A Standish man known for his inquisitive spirit, wide-ranging interests and devotion to his family and faith died Dec. 17 after a years-long struggle with schizophrenia.

John Terrence “JT” Norton committed suicide, his family said. He was 27 years old.

“It was a lot for us to bear,” said his mother, Suzan Roberts Norton. “I think he was exhausted (and) had stopped taking his medications.”

John "JT" Norton probably was "exhausted" from dealing with his illness and stopped taking his medications, said his mother, Suzan Roberts Norton.

John “JT” Norton probably was “exhausted” from dealing with his illness and stopped taking his medications, said his mother, Suzan Roberts Norton.

Sharing John Norton’s story, she said, may help another family going through the confusion and pain of schizophrenia.

“You kind of suffer in silence,” Roberts Norton said. She and her husband, Terrence, “didn’t talk to a lot of people about what was going on with him, but we want families to know.”

She said her son at one time was a happy, bright child with a big circle of friends in their South Portland neighborhood, and later in Standish. He was particularly close to his brother Michael, 29, who has Duchenne muscular dystrophy, a degenerative muscle disease, and is in a wheelchair.


Over the years, John Norton was both a brother and caretaker to Michael, even saving his life twice by rushing him to the hospital in medical emergencies, his mother said.

“He always tried to include me,” Michael wrote in an essay, recalling how John got his driver’s license and would take him to skate parks around the state. They would shoot videos of John doing tricks, and Michael would edit the videos and post them on YouTube.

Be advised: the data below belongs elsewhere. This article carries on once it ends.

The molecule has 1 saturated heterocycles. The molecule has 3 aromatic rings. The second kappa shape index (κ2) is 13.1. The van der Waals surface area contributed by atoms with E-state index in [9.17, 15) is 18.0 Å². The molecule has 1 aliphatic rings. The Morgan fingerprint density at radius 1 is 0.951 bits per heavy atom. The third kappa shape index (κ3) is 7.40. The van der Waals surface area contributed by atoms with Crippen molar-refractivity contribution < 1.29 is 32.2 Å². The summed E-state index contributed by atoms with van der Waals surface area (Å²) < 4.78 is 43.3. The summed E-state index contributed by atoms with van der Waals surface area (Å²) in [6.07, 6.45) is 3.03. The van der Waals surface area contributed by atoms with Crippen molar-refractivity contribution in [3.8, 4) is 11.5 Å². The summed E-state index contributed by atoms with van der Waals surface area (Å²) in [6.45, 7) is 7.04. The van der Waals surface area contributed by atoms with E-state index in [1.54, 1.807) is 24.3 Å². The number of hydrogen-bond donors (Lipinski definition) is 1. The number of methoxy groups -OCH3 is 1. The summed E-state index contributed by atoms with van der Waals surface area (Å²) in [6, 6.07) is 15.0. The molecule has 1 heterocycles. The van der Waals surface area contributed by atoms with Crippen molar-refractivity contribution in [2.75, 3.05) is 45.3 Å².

“I felt like a normal person who was able to do a lot of things with friends,” Michael wrote.

“Both of my sons, I think they are perfect the way they are, even in their struggle,” Roberts Norton said. Michael, she said, wasn’t expected to live past his teens and today can move only a single finger.

“I think they both sort of saved each other,” she said.

John Norton graduated in 2007 from Bonny Eagle High School in Standish, where he played hockey and was selected for the Maine All-Star team in his senior year, his mother said. In online tributes, friends recalled his skateboarding skills and friendly nature.


The first signs of mental illness emerged after he graduated, when he started behaving in “really bizarre and erratic” ways, his mother said. Once a gifted writer, he no longer got any enjoyment from it.

“It was like he was a different person. It’s like dementia that way,” she said.

He became isolated in his illness, distancing himself from his family and friends during that period. He even disappeared for months one time, only to turn up in Florida, unable to even ask for help.

“We had no idea where he was,” she recalled. “He called me once from the road and said to come get him, but he didn’t know where he was.”

He was hospitalized for the first time in 2012, and was eventually hospitalized three times within two years. He was diagnosed with schizophrenia.